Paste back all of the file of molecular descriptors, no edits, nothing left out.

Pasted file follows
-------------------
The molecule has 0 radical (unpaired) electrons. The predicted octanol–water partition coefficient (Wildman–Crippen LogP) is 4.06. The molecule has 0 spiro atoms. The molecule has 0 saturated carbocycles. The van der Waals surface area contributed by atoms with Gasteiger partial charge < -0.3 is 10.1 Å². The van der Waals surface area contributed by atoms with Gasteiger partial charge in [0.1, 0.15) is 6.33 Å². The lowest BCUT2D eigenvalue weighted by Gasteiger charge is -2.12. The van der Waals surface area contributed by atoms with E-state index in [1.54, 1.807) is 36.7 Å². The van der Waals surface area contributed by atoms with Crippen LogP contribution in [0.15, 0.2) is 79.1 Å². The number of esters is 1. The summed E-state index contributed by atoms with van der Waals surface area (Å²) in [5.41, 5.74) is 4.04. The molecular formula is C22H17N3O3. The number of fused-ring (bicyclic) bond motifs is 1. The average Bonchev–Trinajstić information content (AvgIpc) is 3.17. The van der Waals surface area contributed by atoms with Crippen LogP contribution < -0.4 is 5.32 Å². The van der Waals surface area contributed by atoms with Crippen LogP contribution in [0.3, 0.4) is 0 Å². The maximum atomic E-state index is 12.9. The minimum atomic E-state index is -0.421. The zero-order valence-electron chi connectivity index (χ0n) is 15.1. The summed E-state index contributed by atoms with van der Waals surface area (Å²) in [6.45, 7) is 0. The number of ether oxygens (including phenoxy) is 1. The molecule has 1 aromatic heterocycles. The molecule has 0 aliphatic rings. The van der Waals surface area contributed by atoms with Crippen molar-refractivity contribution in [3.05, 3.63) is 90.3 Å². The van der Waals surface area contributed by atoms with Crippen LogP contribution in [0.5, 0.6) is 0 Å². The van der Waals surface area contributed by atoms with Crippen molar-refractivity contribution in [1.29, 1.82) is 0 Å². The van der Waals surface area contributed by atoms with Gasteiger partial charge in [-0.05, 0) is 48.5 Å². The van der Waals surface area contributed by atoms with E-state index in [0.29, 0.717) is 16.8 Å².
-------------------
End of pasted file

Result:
The molecule has 0 radical (unpaired) electrons. The predicted octanol–water partition coefficient (Wildman–Crippen LogP) is 4.06. The molecule has 0 spiro atoms. The molecule has 0 saturated carbocycles. The van der Waals surface area contributed by atoms with Gasteiger partial charge < -0.3 is 10.1 Å². The van der Waals surface area contributed by atoms with Gasteiger partial charge in [0.1, 0.15) is 6.33 Å². The lowest BCUT2D eigenvalue weighted by Gasteiger charge is -2.12. The van der Waals surface area contributed by atoms with E-state index in [1.54, 1.807) is 36.7 Å². The van der Waals surface area contributed by atoms with Crippen LogP contribution in [0.15, 0.2) is 79.1 Å². The number of esters is 1. The summed E-state index contributed by atoms with van der Waals surface area (Å²) in [5.41, 5.74) is 4.04. The molecular formula is C22H17N3O3. The number of fused-ring (bicyclic) bond motifs is 1. The average Bonchev–Trinajstić information content (AvgIpc) is 3.17. The van der Waals surface area contributed by atoms with Crippen LogP contribution < -0.4 is 5.32 Å². The van der Waals surface area contributed by atoms with Crippen LogP contribution in [0.3, 0.4) is 0 Å². The maximum atomic E-state index is 12.9. The minimum atomic E-state index is -0.421. The zero-order valence-electron chi connectivity index (χ0n) is 15.1. The summed E-state index contributed by atoms with van der Waals surface area (Å²) in [6.45, 7) is 0. The number of ether oxygens (including phenoxy) is 1. The molecule has 1 aromatic heterocycles. The molecule has 0 aliphatic rings. The van der Waals surface area contributed by atoms with Crippen molar-refractivity contribution in [3.05, 3.63) is 90.3 Å². The van der Waals surface area contributed by atoms with Crippen LogP contribution in [0.5, 0.6) is 0 Å². The van der Waals surface area contributed by atoms with Crippen molar-refractivity contribution in [1.29, 1.82) is 0 Å². The van der Waals surface area contributed by atoms with Gasteiger partial charge in [-0.05, 0) is 48.5 Å². The van der Waals surface area contributed by atoms with E-state index in [0.29, 0.717) is 16.8 Å².